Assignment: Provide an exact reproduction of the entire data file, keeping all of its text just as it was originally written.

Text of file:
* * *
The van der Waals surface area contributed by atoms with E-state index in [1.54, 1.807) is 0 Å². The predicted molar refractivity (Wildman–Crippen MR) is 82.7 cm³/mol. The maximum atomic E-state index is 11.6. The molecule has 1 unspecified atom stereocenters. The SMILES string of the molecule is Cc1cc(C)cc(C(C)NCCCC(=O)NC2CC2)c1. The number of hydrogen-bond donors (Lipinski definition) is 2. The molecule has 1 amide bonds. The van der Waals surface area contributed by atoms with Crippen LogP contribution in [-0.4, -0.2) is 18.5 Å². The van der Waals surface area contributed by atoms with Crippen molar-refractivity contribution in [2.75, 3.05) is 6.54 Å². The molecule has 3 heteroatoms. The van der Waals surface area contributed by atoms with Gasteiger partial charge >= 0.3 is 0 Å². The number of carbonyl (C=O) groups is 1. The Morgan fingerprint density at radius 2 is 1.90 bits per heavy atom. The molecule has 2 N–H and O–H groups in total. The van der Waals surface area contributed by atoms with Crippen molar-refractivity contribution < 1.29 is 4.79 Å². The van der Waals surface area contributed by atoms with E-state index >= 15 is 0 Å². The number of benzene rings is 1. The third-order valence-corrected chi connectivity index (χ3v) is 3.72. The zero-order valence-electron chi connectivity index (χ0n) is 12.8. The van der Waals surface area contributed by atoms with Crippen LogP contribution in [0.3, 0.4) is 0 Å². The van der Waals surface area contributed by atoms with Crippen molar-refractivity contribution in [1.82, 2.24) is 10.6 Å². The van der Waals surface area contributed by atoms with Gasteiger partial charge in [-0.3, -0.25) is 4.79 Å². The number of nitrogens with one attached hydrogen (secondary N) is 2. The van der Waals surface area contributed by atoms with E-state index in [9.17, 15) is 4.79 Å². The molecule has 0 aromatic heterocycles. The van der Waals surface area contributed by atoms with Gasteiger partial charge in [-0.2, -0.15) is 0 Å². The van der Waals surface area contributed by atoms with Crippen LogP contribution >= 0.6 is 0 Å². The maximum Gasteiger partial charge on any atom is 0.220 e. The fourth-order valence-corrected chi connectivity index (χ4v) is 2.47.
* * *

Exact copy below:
The van der Waals surface area contributed by atoms with E-state index in [1.54, 1.807) is 0 Å². The predicted molar refractivity (Wildman–Crippen MR) is 82.7 cm³/mol. The maximum atomic E-state index is 11.6. The molecule has 1 unspecified atom stereocenters. The SMILES string of the molecule is Cc1cc(C)cc(C(C)NCCCC(=O)NC2CC2)c1. The number of hydrogen-bond donors (Lipinski definition) is 2. The molecule has 1 amide bonds. The van der Waals surface area contributed by atoms with Crippen LogP contribution in [-0.4, -0.2) is 18.5 Å². The van der Waals surface area contributed by atoms with Crippen molar-refractivity contribution in [2.75, 3.05) is 6.54 Å². The molecule has 3 heteroatoms. The van der Waals surface area contributed by atoms with Gasteiger partial charge >= 0.3 is 0 Å². The number of carbonyl (C=O) groups is 1. The Morgan fingerprint density at radius 2 is 1.90 bits per heavy atom. The molecule has 2 N–H and O–H groups in total. The van der Waals surface area contributed by atoms with Crippen molar-refractivity contribution < 1.29 is 4.79 Å². The van der Waals surface area contributed by atoms with E-state index >= 15 is 0 Å². The number of benzene rings is 1. The third-order valence-corrected chi connectivity index (χ3v) is 3.72. The zero-order valence-electron chi connectivity index (χ0n) is 12.8. The van der Waals surface area contributed by atoms with Crippen LogP contribution in [0.3, 0.4) is 0 Å². The van der Waals surface area contributed by atoms with Crippen molar-refractivity contribution in [1.82, 2.24) is 10.6 Å². The van der Waals surface area contributed by atoms with Gasteiger partial charge in [-0.3, -0.25) is 4.79 Å². The number of nitrogens with one attached hydrogen (secondary N) is 2. The van der Waals surface area contributed by atoms with E-state index in [9.17, 15) is 4.79 Å². The molecule has 0 aromatic heterocycles. The van der Waals surface area contributed by atoms with Gasteiger partial charge in [-0.2, -0.15) is 0 Å². The van der Waals surface area contributed by atoms with Crippen LogP contribution >= 0.6 is 0 Å². The maximum Gasteiger partial charge on any atom is 0.220 e. The fourth-order valence-corrected chi connectivity index (χ4v) is 2.47.